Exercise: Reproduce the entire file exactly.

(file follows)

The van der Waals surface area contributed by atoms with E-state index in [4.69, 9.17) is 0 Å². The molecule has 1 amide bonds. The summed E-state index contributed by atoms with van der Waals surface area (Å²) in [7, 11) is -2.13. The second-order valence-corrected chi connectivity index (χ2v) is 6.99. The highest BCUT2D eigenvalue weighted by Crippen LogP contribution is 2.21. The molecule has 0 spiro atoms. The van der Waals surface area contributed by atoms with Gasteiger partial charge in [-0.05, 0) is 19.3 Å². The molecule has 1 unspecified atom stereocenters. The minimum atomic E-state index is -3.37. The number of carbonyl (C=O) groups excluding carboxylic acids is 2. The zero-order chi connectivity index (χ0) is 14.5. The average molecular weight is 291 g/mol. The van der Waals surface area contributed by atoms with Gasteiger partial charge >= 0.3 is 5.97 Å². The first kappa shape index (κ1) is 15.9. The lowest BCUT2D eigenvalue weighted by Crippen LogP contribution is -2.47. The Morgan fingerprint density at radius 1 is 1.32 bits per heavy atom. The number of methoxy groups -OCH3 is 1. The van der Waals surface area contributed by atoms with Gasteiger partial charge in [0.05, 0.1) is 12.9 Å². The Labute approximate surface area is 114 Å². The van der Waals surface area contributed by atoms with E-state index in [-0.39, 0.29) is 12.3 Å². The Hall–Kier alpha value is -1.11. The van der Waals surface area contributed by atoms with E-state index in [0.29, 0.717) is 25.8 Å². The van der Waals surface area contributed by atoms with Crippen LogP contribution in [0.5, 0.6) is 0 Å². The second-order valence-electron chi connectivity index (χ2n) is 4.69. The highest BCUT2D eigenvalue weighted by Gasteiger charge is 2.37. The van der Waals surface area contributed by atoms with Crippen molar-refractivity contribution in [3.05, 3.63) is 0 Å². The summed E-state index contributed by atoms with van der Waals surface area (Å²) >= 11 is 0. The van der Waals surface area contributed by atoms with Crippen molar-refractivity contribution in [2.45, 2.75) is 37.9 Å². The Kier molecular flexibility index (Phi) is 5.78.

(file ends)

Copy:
The van der Waals surface area contributed by atoms with E-state index in [4.69, 9.17) is 0 Å². The molecule has 1 amide bonds. The summed E-state index contributed by atoms with van der Waals surface area (Å²) in [7, 11) is -2.13. The second-order valence-corrected chi connectivity index (χ2v) is 6.99. The highest BCUT2D eigenvalue weighted by Crippen LogP contribution is 2.21. The molecule has 0 spiro atoms. The van der Waals surface area contributed by atoms with Gasteiger partial charge in [-0.05, 0) is 19.3 Å². The molecule has 1 unspecified atom stereocenters. The minimum atomic E-state index is -3.37. The number of carbonyl (C=O) groups excluding carboxylic acids is 2. The zero-order chi connectivity index (χ0) is 14.5. The average molecular weight is 291 g/mol. The van der Waals surface area contributed by atoms with Gasteiger partial charge >= 0.3 is 5.97 Å². The first kappa shape index (κ1) is 15.9. The lowest BCUT2D eigenvalue weighted by Crippen LogP contribution is -2.47. The Morgan fingerprint density at radius 1 is 1.32 bits per heavy atom. The number of methoxy groups -OCH3 is 1. The van der Waals surface area contributed by atoms with Gasteiger partial charge in [0.05, 0.1) is 12.9 Å². The Labute approximate surface area is 114 Å². The van der Waals surface area contributed by atoms with E-state index in [-0.39, 0.29) is 12.3 Å². The Hall–Kier alpha value is -1.11. The van der Waals surface area contributed by atoms with E-state index in [0.29, 0.717) is 25.8 Å². The van der Waals surface area contributed by atoms with Crippen LogP contribution in [0.5, 0.6) is 0 Å². The second-order valence-electron chi connectivity index (χ2n) is 4.69. The highest BCUT2D eigenvalue weighted by Gasteiger charge is 2.37. The van der Waals surface area contributed by atoms with Crippen molar-refractivity contribution in [3.05, 3.63) is 0 Å². The summed E-state index contributed by atoms with van der Waals surface area (Å²) >= 11 is 0. The van der Waals surface area contributed by atoms with Crippen molar-refractivity contribution in [2.45, 2.75) is 37.9 Å². The Kier molecular flexibility index (Phi) is 5.78.